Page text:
Unlocking the Malicious Software Removal Tool

When Microsoft’s monthly security patches come down, if you’ve ever clicked on the button to see what it’s installing, you may have noticed the Malicious Software Removal Tool.

If you’re wondering, it’s a rudimentary antimalware tool that removes selected vermin from your system. It doesn’t remove all known malware. And I don’t know exactly how Microsoft decides what to remove and when. But given the number of people who don’t run any kind of antimalware software, it probably seemed like a good idea when they rolled it out in 2005. And in the first 15 months they pushed the tool out with the monthly patches, it removed 16 million instances of malicious software. Not bad.

The tool has some power that you can unlock that normally isn’t exercised when you do your monthly updates.

Note: In a corporate environment, you may not get the Malicious Software Tool automatically if you’re managing Windows updates yourself. Microsoft has instructions for deploying it to your enterprise.

Malicious Software Removal Tool
This little-known tool gives you an extra layer of malware protection you probably didn’t know you had.

To run it manually, go to Start, Run, and type MRT and hit OK. If you want, create a shortcut to it, you can do that too. Just right-click on your desktop, select New -> Shortcut, type mrt, click Next, then Finish. Now you can run it on demand. And you can drag the shortcut to your start menu if you want.

If you want to know what it’s done in the past, just open its log, which will usually be at c:\windows\debug\mrt.log. You can create a shortcut to it, too, if you want.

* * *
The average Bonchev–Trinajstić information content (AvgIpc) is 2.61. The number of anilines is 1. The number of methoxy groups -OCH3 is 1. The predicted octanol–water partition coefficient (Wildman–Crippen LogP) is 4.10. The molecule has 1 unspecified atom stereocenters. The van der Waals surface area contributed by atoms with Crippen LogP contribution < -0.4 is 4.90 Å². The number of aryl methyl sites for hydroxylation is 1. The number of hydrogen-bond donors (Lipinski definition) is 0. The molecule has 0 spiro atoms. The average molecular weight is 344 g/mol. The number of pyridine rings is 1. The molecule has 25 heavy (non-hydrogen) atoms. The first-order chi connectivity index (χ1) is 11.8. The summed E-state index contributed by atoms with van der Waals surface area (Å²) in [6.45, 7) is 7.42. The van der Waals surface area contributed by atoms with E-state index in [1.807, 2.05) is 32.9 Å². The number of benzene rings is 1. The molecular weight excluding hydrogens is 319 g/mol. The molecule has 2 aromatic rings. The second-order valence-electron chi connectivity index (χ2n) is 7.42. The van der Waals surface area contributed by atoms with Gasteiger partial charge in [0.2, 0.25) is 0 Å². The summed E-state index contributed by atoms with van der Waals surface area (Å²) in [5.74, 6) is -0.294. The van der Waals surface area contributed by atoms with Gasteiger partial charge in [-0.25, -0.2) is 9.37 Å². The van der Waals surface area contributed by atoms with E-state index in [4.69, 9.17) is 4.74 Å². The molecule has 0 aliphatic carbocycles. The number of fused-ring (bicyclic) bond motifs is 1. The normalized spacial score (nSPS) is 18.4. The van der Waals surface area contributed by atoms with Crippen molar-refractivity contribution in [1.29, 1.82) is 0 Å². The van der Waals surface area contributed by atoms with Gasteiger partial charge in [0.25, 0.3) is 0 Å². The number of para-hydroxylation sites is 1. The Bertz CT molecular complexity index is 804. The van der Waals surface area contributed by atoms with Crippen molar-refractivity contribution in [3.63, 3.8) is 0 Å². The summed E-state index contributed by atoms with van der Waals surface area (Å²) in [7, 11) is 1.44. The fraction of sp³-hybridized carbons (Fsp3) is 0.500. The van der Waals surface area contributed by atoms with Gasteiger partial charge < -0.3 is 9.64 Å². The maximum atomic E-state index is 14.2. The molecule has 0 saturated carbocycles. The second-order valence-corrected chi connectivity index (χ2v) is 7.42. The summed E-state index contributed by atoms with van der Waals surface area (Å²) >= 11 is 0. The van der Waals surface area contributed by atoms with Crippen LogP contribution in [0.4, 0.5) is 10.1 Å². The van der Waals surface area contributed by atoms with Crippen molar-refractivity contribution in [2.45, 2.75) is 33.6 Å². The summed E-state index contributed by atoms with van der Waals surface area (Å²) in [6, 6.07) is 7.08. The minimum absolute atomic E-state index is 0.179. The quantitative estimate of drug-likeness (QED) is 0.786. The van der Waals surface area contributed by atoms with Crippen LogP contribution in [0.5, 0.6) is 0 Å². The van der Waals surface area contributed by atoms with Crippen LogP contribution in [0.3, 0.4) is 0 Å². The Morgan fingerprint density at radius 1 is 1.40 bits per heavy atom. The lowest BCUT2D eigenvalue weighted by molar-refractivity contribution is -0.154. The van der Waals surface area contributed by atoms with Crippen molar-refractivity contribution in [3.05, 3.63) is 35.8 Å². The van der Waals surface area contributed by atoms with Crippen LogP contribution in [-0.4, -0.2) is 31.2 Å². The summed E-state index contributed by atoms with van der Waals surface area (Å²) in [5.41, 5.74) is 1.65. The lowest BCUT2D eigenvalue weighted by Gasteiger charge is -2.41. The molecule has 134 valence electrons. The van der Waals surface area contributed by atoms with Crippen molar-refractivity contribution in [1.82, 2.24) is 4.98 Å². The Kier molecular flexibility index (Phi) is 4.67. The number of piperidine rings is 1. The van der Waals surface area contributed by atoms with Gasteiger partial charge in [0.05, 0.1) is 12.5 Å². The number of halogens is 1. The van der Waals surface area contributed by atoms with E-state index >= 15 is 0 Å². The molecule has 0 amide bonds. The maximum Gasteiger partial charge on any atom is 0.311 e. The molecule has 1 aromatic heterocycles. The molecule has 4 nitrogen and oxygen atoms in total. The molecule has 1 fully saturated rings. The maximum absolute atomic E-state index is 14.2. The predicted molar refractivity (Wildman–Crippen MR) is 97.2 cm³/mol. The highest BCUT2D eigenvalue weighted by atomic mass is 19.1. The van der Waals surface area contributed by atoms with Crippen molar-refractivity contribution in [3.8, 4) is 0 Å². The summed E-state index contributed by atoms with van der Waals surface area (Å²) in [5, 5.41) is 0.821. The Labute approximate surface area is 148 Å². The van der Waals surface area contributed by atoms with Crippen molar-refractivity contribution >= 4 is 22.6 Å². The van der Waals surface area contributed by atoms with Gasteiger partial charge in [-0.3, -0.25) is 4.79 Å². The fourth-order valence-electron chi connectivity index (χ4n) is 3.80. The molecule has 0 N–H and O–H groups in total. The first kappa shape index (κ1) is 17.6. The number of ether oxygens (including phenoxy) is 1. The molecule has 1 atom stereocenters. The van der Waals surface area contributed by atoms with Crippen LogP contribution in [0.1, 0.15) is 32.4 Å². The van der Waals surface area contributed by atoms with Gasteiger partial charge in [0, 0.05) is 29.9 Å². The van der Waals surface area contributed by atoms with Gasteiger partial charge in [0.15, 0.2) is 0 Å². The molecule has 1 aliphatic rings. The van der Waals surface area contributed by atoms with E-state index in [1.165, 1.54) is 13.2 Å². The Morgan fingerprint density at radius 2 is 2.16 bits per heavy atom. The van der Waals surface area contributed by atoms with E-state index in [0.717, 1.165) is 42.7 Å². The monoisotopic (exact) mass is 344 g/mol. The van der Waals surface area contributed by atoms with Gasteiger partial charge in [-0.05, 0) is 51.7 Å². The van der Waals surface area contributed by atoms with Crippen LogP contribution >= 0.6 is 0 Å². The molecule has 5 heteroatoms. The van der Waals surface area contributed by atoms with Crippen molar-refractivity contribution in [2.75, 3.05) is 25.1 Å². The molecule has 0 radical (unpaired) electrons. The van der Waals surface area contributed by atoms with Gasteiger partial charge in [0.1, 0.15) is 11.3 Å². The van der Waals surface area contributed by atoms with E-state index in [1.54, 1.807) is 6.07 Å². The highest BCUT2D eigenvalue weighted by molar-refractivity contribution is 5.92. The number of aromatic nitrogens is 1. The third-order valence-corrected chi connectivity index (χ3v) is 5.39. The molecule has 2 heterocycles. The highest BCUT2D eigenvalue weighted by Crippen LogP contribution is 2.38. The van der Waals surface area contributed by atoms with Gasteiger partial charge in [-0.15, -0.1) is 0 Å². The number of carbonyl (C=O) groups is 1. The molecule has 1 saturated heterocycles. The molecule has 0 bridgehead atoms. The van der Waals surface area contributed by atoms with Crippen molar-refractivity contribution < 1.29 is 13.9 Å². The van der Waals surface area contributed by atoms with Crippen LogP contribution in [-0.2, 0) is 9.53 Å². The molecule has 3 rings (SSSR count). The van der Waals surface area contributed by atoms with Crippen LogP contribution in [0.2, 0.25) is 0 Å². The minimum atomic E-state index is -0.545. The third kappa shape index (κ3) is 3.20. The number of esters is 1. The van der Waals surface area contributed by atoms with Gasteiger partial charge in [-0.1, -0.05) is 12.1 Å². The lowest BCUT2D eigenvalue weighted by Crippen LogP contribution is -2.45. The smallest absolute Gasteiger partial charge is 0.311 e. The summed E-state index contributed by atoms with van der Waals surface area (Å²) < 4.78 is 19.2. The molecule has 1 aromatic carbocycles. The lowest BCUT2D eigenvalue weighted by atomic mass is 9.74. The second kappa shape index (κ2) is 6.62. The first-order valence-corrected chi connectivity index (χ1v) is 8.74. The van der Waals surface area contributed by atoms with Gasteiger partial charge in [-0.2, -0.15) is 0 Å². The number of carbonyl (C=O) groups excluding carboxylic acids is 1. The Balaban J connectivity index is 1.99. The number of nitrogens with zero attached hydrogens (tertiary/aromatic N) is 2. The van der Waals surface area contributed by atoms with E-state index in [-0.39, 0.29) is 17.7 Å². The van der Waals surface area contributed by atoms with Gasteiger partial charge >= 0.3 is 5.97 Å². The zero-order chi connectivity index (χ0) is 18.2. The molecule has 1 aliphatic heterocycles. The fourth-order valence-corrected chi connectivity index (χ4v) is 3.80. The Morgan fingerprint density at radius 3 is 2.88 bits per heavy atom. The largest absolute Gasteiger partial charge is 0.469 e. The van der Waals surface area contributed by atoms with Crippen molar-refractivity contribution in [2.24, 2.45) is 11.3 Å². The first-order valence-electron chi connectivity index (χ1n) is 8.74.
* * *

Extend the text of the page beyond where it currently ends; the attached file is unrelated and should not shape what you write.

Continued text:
When you run it manually, you get a user interface that allows you to do a quick scan (the default), a full scan, or scan a specific directory.

I need to stress that this is no substitute for regular antivirus/antimalware software. It’s just extra insurance, since nothing catches everything. Extra insurance is a good thing.

There have been a couple of cases where a friend called me because something had taken over their system. I had them unplug from the network and boot into safe mode. I had them run mrt.exe, and use another computer to download McAfee’s Stinger tool and then run that. The tandem cleaned the system up enough that he was able to get regular antivirus software up and running again.

If a system is really sick, my infamous “free reign” post is a better first step. But you can never have too many tools in your toolbox, right?

Frankly, if I was really concerned about a system, I’d set up a scheduled task that runs mrt.exe /f /q to force a quiet, full scan. I’d run it on a fairly regular basis. Perhaps weekly, maybe even daily, depending on the person’s level of talent. That’s a partial remedy for people who use file sharing services too much.

And for your own personal use, you can create a shortcut containing mrt.exe /f /q and drag that into your startup folder. That forces the Malicious Software Removal Tool to do a full scan every time you boot. It’s much more thorough than the default quick scan that happens every month when you install your patches.

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